Facilitating Array API Adoption
Array API adoption requires buy-in from both array libraries and the downstream consumers of those libraries. As such, adoption faces two key challenges. First, to facilitate development, array libraries need a robust mechanism for determining whether they are specification compliant. Second, while array libraries work to become fully specification compliant, downstream libraries need to be able to target a stable compatibility layer in order to smooth over subtle differences in array library behavior.
To address the first challenge, we’ve released a comprehensive portable test suite built on Pytest and Hypothesis for testing Array API Standard compliance. The test suite supports custom configurations in order to accommodate library-specific specification deviations and supports vendoring, thus allowing array libraries to easily include the test suite alongside their existing tests. Upon running the test suite, the test suite provides a detailed overview of specification compliance, providing a handy benchmark as array libraries work to iteratively improve their compliance score.
To address the second challenge, we’ve released an array compatibility layer which provides a small wrapper around existing array libraries to ensure Array API Standard compliant behavior. Using the compatibility layer is as simple as updating your imports. For example, instead of
import numpy as np
import array_api_compat.numpy as np
And instead of
import cupy as cp
import array_api_compat.cupy as cp
Each import includes all the functions from the normal NumPy or CuPy namespace, with the exception that functions having counterparts in the Array API Standard are wrapped to ensure specification-compliant behavior.
Currently, the compatibility layer supports NumPy, CuPy, and PyTorch, but we’re hoping to extend support to additional array libraries in the year ahead. In the meantime, if you’re an array library consumer, we’d love to get your feedback. To get started, install from PyPI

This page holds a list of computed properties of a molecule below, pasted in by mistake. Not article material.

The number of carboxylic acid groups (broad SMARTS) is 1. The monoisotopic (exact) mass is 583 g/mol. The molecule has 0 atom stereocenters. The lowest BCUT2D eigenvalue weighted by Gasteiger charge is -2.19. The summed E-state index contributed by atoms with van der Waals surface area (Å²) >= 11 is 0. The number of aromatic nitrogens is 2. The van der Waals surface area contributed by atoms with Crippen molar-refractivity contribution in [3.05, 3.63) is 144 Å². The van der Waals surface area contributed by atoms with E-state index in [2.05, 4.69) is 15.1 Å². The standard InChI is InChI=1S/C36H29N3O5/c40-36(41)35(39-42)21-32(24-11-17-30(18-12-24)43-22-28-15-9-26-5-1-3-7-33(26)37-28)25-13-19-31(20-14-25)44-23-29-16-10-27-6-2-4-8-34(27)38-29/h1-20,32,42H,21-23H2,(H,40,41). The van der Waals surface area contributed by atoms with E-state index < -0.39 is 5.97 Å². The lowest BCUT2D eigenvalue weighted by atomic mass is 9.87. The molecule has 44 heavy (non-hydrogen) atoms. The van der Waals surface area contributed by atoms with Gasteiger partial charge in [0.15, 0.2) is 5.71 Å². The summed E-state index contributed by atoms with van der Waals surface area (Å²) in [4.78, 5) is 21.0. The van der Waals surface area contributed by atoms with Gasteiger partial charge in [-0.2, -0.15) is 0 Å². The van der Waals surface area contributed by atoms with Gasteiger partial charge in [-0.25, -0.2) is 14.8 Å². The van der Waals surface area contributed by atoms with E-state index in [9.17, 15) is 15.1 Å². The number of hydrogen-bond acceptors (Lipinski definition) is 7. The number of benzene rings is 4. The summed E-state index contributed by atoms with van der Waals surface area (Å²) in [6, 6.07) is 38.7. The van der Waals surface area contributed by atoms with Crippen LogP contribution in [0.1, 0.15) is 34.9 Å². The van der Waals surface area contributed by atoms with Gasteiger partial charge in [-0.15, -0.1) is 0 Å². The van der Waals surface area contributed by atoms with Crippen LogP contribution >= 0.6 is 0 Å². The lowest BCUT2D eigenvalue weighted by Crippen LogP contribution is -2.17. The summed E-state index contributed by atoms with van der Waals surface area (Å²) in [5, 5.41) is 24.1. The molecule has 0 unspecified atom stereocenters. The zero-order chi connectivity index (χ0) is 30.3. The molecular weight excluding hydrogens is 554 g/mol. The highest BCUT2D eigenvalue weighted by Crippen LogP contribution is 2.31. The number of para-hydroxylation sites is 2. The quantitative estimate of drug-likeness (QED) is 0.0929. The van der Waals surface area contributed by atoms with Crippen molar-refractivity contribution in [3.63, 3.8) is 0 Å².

pip install array-api-compat
and take it for a spin! If you encounter any issues, please be sure to let us know over on the library issue tracker.
The Road Ahead
So what’s in store for 2023?! The primary theme for 2023 is adoption, adoption, and more adoption. We’re deeply committed to ensuring the success of this Consortium and to improving the landscape of array computing within the PyData ecosystem. While achieving buy-in from array libraries across the ecosystem has been a significant achievement, what is critical for the long-term success of this collective effort is driving adoption among downstream libraries, such as SciPy, scikit-learn, and others, in order to achieve our stated goal of facilitating interoperability among array libraries. In short, we want to unshackle downstream libraries from any one particular array library and provide users of SciPy et al the freedom to use, not just NumPy, but the array library which best makes sense for them and their use cases.
To drive this effort, we’ll be
- working closely with downstream libraries to identify existing pain points and blockers preventing adoption.
- developing a robust set of tools for specification compliance monitoring and reporting.
- extending the array compatibility layer to support additional array libraries and thus further smooth the transition to a shackle-free future.
We’re excited for the year ahead, and we’d love to get your feedback! To provide feedback on the Array API Standard, please open issues or pull requests on https://github.com/data-apis/array-api.